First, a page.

The Meßberg stop opened in February 1960, followed by Steinstrasse and Hauptbahnhof Süd on October 2. On July 2, 1961, the line was completed as far as Lübecker Strasse, in October as far as Wartenau, and the section as far as Wandsbek Markt went into operation together with the bus interchange on October 28, 1962. Barely six months later, the last two stops, Straßburger Strasse and Alter Teichweg, were completed and the connection to the Walddörfer Bahn was made at Wandsbek Gartenstadt.

Die Haltestelle Straßburger Straße kurz vor der Eröffnung, an welcher zwei Männer arbeiten

The Straßburger Straße stop shortly before its opening, 1963

Eröffnung der Haltestelle Wandsbek Markt, 1962

Opening of the Wandsbek Markt stop, 1962

Branches to the west and east

In 1960, planning began for the next major subway project: the cross connection between Billstedt and Stellingen, with work on both branches being carried out simultaneously and the construction challenge lying in the inner-city central section. Although a free route was available from Berliner Tor to Billstedt and it was possible to build in an open manner, contrary to initial plans the line had to run in a tunnel due to the high groundwater level. Only the last section between Legienstrasse and Billstedt was in a cut. On January 2, 1967, the line went into operation as far as Horner Rennbahn, and Legienstraße was completed on September 24. The Billstedt stop was opened on September 28, 1969, and then Merkenstrasse as the temporary terminus on May 31, 1970. It was not until September 29, 1990 that the two stops Steinfurther Allee and Mümmelmannsberg opened.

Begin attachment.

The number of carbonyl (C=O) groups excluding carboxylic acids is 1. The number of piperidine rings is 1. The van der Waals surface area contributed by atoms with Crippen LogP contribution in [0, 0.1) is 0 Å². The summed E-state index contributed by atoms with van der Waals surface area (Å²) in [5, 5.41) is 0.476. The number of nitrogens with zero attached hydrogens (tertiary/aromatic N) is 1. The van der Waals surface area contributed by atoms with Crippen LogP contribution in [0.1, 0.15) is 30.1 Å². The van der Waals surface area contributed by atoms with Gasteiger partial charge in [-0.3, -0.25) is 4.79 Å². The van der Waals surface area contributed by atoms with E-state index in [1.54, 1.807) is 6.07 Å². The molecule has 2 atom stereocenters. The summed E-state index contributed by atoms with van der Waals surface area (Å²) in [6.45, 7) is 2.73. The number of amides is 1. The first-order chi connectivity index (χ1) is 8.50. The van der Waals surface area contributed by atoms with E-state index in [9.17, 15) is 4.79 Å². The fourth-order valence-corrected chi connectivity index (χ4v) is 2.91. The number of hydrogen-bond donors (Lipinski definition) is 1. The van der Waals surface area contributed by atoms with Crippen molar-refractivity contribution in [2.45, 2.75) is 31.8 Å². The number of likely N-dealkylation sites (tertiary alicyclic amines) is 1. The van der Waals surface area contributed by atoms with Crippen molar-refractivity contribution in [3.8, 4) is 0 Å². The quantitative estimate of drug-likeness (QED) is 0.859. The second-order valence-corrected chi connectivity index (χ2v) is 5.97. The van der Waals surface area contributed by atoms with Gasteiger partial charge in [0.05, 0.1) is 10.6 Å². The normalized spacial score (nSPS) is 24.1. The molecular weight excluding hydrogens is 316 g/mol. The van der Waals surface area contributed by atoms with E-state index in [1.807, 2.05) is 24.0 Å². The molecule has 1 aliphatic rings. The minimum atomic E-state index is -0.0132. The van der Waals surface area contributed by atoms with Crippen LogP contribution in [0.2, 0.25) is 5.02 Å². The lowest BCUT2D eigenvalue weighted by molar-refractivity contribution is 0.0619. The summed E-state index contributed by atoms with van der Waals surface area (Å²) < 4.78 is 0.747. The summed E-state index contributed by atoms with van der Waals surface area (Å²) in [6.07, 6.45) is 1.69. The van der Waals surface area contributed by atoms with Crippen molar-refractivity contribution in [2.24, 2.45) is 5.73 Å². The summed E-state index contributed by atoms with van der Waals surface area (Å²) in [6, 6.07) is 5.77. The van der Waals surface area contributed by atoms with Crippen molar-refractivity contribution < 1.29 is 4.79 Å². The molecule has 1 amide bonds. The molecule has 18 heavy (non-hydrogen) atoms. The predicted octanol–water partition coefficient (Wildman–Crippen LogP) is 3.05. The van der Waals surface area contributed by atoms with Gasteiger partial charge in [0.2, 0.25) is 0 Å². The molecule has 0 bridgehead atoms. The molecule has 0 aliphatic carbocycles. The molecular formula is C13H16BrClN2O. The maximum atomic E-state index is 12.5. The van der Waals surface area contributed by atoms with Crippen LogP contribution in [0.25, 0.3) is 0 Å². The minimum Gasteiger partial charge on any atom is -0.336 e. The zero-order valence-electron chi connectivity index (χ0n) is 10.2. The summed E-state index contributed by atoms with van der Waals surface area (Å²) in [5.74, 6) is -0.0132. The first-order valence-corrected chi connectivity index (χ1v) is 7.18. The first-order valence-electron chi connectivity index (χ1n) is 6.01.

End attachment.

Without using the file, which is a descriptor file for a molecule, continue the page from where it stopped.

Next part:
Work on the Stellinger section began on May 1, 1964, with the discontinuation of subway service between Schlump and Hellkamp and the demolition of the previous terminus. This was followed by fundamental renovation and reconstruction work at the Christuskirche, Emilienstraße and Osterstraße stops. The opening of the Lutterothstrasse stop on May 30, 1965 was followed by the Hagenbecks Tierpark terminus on October 30, 1966.

This meant that the growth area of Stellingen and populous Billstedt were connected to the subway network. However, this was not to be the end of the story, as the goal was to be able to reach the city center directly.

The extension to Niendorf was later realized in two stages: in 1979, work began on the line and the Hagendeel and Niendorf Markt stops, which were opened on June 2, 1985. In order to connect the new housing developments that had been built in the mid-1980s to the subway network, the extension around the stops Joachim-Mähl-Strasse, Schippelsweg and Niendorf Nord was started. The section went into operation on March 9, 1991.

Noch in Bau: Die Haltestelle Hagendeel, 1984